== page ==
Having spent a good chunk of yesterday completing my short story writing, and getting it on this blog, I had to pay the piper today. The Christmas cake that was baked in November still awaited some decoration.
It was big decision time. In former years, the Christmas cake has occasionally been a bit dried out by the time we get to the end of it in January when it's been one large cake. A few years ago, I diverted from the usual and made the square cake become 2 rectangular cakes. Things being as they were, that particular year, I gave away both of those cakes as gifts to my daughters.
Although I like to try out new recipes for a heavy fruit cake, it isn't generally eaten on Christmas day. That is the day we reserve for my husband's Christmas pudding. He makes double quantities bienially and stores the unused one for the following year.
My Christmas cake is made for Boxing Day or for that 'fly cup' when relatives or friends call in during the holiday fortnight.
This year I excelled myself and made four. Well, that's not strictly true - I made four small cakes.
So what was the process like this year? This isn't a cooking blog, so I'm going to condense the whole affair into a photo shoot. No recipe will be printed here because I decided to use a very traditional heavy fruit cake recipe from an old book that graces my kitchen bookshelves.
It's an old 'Good Housekeeping' one from the 1950s (last edition 1954 as stated in the front matter) - the 'compendium' of 3 cookery books having belonged to my mother-in-law.
The aims of the book were to provide everyday recipes but I have to say that the rich fruit cake recipe that I used, and countless millions before me used, is not an everyday recipe.
Some of the cooking ideas in the book were very 'swanky' for the1950s! The book is a treasure, though, and I'll never throw it away. I think the processes of some of the recipes contained in it ( not the cake, but other sauces and meat dishes) are only 'basic' if someone has taught you some ins-and-outs, as my own mother did, because she was an excellent baker.
I started with tons of fruit. Since most packages were from 'Fairtrade' packages, I've done fairly well with the acquisition of fruit.
Mix a whole bundle of things with the fruit. My mother swore by 'Be-Ro' flour so I tend to also use it for my special baking recipes but... I'm a cheapskate and Tesco/ Asda is used for everyday stuff!
I'm purposely making this image larger because I want you to see that I'm using my mother's earthenware baking bowl. This was her medium sized bowl but I also inherited her large one. Large really does mean large. Pity is that I can hardly lift the thing because it weights a ton. I'd need to be a Sumo wrestler to lift it when filled with ingredients.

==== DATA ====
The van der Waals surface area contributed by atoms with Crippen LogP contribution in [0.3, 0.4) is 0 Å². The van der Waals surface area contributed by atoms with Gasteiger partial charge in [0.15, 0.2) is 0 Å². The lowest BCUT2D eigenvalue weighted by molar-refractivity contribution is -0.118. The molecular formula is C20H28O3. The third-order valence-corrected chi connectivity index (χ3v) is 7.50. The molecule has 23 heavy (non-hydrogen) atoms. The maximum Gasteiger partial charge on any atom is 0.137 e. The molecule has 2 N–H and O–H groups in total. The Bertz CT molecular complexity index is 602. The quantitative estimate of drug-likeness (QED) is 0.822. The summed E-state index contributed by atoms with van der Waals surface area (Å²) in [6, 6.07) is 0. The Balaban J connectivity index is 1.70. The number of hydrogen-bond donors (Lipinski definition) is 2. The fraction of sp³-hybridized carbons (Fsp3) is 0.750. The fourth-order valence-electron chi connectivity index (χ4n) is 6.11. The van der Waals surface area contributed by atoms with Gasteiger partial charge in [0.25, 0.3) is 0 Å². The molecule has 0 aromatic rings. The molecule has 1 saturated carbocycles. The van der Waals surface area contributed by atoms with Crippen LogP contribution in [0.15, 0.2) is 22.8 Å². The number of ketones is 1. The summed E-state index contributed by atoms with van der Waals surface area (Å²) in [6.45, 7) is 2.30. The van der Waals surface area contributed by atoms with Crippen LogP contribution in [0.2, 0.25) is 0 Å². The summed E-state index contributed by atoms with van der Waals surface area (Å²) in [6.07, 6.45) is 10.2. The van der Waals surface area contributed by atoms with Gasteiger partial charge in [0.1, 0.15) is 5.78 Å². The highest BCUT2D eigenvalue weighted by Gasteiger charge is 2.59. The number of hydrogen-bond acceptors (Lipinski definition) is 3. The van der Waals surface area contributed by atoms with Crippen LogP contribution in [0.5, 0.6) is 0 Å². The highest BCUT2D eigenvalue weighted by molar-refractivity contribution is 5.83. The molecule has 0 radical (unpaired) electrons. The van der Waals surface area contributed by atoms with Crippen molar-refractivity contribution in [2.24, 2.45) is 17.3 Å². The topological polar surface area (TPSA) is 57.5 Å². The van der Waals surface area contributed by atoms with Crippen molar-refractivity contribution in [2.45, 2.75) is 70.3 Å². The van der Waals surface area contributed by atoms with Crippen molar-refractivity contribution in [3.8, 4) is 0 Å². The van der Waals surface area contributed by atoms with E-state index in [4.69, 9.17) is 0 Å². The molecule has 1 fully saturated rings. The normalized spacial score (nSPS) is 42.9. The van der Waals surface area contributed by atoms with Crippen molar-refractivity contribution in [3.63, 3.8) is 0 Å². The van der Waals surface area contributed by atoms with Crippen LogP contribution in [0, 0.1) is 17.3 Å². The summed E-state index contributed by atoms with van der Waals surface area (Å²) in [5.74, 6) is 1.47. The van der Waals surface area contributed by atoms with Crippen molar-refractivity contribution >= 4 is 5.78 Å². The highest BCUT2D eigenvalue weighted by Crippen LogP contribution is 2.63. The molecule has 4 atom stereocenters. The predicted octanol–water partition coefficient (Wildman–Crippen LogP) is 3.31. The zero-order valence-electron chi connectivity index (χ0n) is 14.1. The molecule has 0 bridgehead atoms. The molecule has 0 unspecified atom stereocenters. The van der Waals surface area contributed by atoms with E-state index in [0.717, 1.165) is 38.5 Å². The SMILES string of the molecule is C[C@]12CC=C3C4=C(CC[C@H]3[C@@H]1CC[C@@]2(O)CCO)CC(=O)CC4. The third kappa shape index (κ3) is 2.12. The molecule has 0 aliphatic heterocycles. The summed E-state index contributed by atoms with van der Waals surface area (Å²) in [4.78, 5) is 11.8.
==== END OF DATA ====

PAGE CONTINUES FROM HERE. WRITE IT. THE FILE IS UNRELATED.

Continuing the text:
Pop the well mixed 'gunge' into a baking tin and bake for a long time. Approximately 2 and a half hours but my oven is a bit 'iffy' so I need to check regulary to see if it's cooked/burning.
This is the fun bit!
After around a half an hour after the cake is cooked ( a slim knife coming out 'clean' when poked down the middle of the cake), or when the cake has cooled in the tin, I pricked it with a slim tined-fork before I poured over 4 tablespoons of brandy.
(NB.I may have diverged a bit from the original recipe at this point :-) )
This baking was done in mid -November.
A week later, I opened the wrappings and re-did the brandy soak.
Unfortunately, I'm about to blame the grandkids for distracting me (maybe it was and maybe it wasn't them - maybe it was the extra brandy in the bottle) but I forgot at this point to cling-film the cake. The greaseproof paper it was cooked in was refolded over it and the tinfoil also folded. This sadly wasn't enough since I think the cake has dried out too much over the last four weeks in storage. I'm now wrapping my knuckles because I'm remembering what my mother would have done in the 1950s. Cling film wasn't invented, and though tin foil was available, it was expensive. My mother would have used the greaseproof paper but would have put a muslin layer over that and would have tied it really tight. Since the kitchen was like a fridge in the house I grew up in, the drying out of the cake wouldn't have been such an issue!
Back to today (21st December).
In past years, I've done the decorating of the cakes at least a week before Christmas, but this year has been manic. All is not lost, though, since Christmas Day is still 4 days away.
The marzipan went on, though I made it a thinner layer than usual. One of my sons-in-law is alergic to strawberries and guess what? I only had strawberry jam so I ad-libbed yet again. To make the marzipan 'stick' to the cake I used some honey. I have never ever done this before so it might be interesting. Again belatedly, I remembered that my mother might have used egg white for this 'sticking' process.
I searched the net- actually easy since I went to Pinterest - and found ideas that had the colours available to me for decorating.
The first layer went on each of the four cakes. Two completely white. One completely red and one half and half.
Then the decorating started! Yipee. This is the bit I like. My completed cakes are never perfect but they are a challenge and fun to do.
A simple tree was first.
Next came the prezzie.
Then came Rudolf.
And then Santa.
So, my four cakes look like this. Who needs a Christmas Cake? Who will get one of my experimental cakes?